Tuesday, May 17, 2016

Sense of Time, Observation Skills, and Math with Cats Preschool Activities

Waiting Games and Cat's Lunch Dramatic Play

Waiting is not an easy task for preschoolers. How long can I wait if one minute feels forever? "Waiting" is a wonderful book that inspired us to compare and contrast the cats, review greater - lesser number while feeding the cats, review the seasons... or just patiently look through the window.

Mindfulness, patience, and a sense of time are all great players in the game of waiting!


Waiting: Observation Skills, Time, and Patience

"Waiting" by Kevin Henkes received Caldecott award for many good reasons. Five toy friends on the window sill are waiting for their happy moments. How long should they wait? After all, friends are there to go through the happy and sad times together. So they do. They experience a rainbow and a thunderstorm, a loss of a friend and a picnic together.

Will patience win at the end? There are no answers provided, only the invitations to observe, think, and be mindful. The illustrations feel subtle and poetic with the soft pastels, my favorite combination of chocolate and blue on a creamy background.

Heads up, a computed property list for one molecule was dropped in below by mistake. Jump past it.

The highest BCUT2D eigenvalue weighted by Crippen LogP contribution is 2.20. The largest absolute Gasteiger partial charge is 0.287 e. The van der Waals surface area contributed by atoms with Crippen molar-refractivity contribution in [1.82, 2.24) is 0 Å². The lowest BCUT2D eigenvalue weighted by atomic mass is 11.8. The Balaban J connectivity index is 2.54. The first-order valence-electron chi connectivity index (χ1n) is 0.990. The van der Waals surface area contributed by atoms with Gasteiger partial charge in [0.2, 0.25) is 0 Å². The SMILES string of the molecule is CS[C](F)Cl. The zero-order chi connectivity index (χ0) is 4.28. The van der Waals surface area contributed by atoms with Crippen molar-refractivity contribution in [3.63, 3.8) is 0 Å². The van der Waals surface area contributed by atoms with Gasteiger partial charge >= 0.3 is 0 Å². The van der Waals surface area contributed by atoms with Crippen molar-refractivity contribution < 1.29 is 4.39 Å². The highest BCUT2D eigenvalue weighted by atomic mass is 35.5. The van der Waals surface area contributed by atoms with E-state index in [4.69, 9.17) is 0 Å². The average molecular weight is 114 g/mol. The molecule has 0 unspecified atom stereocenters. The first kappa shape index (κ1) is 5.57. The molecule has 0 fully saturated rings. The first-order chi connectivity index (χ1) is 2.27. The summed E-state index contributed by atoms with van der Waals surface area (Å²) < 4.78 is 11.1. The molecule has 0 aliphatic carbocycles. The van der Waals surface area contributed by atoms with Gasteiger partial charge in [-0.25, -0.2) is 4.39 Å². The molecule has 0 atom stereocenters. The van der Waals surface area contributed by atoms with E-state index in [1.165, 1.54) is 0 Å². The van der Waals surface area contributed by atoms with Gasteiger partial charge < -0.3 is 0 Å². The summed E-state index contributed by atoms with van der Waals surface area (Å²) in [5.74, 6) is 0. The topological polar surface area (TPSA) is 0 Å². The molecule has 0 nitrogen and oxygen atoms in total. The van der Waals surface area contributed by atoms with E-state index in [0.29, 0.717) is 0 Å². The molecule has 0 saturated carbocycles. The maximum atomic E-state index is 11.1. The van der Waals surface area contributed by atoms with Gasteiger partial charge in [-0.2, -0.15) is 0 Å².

Amazon affiliate link: Waiting: Caldecott Honor and Geisel Honor Book.


Math with Cats Preschool Activities

It happened that a cat visited five friends. She was happy... and she waited. What she was waiting for?

The answer was unexpectedly sweet: she was waiting for her kittens to arrive soon! For these activities we used stackable matryoshka cats. They are origami cats and very easy to make. The tutorial is found here: Matryoshka Cats from Krokotak.


We enjoyed reading this short story many times. Each time the new discoveries were made and new things and feelings discussed.

Our new stackable cats remain favorites for several days now. I made them and drew their facial features using a crayon first.

We compared and contrasted the colors of the cats in the book. Do they make a patterns if set up side by side? What are similar? (Pink noses and ears, they all have patches, only one cat has stripes too.)

We looked at the number, color, and size of the patches on each cat. Then used watercolors and Q-tips to make our cats different.


An Invitation to Feed the Cats

For this activity we used:
  • 5 cats,
  • 7 plates,
  • many gold fish crackers in a bowl.
Are the numbers of cats and plates same? Greater and lesser numbers reviewed here. What can we do to set up the table properly? Possible answers: remove 2 plates, bring more cats, set additional plates for us so that everybody has a plate. Than our cats made an order of fish. Fish was counted and served - the cats were grateful.

Such a lovely book, lovely cats: we enjoyed these simple activities!


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